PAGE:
Oxidation, Stability, and Magnetic Ground States of Two-Dimensional Layered Electrides
journal contributionposted on 10.11.2020, 13:06 by Wei Li, Yizhou You, Jin-Ho Choi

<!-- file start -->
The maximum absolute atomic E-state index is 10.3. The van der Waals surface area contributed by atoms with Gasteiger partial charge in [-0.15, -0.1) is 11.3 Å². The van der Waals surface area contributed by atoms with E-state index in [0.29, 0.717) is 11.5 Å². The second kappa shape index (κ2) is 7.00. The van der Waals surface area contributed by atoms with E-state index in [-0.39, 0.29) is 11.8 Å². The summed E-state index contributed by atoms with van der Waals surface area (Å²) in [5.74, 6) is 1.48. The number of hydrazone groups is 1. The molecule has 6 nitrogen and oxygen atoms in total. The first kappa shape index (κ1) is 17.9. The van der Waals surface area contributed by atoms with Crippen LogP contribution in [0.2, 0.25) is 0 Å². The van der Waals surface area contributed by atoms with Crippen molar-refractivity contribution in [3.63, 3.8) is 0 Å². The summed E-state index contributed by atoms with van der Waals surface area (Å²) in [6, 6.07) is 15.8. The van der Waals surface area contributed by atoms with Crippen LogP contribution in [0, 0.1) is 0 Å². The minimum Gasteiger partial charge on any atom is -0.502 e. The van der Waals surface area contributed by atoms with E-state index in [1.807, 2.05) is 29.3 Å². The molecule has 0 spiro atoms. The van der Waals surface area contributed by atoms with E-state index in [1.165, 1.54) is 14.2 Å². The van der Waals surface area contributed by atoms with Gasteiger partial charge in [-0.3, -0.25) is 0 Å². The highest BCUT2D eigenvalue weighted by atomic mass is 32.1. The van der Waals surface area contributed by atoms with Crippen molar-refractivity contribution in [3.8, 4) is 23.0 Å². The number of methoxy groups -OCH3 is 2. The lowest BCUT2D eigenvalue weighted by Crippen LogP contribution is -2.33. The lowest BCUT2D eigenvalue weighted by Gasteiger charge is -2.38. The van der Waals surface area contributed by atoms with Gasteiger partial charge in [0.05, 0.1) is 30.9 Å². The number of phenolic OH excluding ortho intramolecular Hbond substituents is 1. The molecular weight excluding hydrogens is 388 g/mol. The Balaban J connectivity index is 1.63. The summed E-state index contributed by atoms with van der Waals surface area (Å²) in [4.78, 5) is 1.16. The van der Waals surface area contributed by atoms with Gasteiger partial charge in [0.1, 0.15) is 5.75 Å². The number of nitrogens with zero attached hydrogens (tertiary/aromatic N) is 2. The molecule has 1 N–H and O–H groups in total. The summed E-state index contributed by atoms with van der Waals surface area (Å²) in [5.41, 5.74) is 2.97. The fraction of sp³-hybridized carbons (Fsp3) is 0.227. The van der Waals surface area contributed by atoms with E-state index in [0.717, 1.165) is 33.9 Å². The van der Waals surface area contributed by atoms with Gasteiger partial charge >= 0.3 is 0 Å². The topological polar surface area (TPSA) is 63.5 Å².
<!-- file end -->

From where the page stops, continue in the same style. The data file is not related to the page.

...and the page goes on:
Two-dimensional electrides have emerged as a new class of layered materials, in which excess electrons exist in the interlayer spacing. These anionic electrons cause exotic electronic properties, such as low work function, high electronic mobility, and magnetic anisotropy. However, they render the surface of the electrides remarkably reactive; therefore, the surfaces are prone to oxidation. In this study, we investigated the oxidation mechanisms of two representative electrides, Ca2N and Y2C, using first-principles calculations. The adsorption of atomic and molecular oxygen on Ca2N and Y2C monolayers was observed to be highly exothermic (∼5 eV/atom). Upon adsorption, triplet O2 molecules spontaneously dissociated on both monolayers owing to an enormous charge transfer from the surfaces (∼1.4e/atom). The dissociated O atoms had no magnetic moments, while the electride surfaces exhibited a complex ferrimagnetic ground state caused by the charge transfer and structural deformation accompanying the O2 adsorption. Similar adsorption behaviors were observed even for increased electride thicknesses, implying that our findings are also applicable to the multilayers of the electrides. The present work shed more light on the oxidation mechanism of two-dimensional electrides and may serve as a valuable guide for the synthesis of stable layered electrides.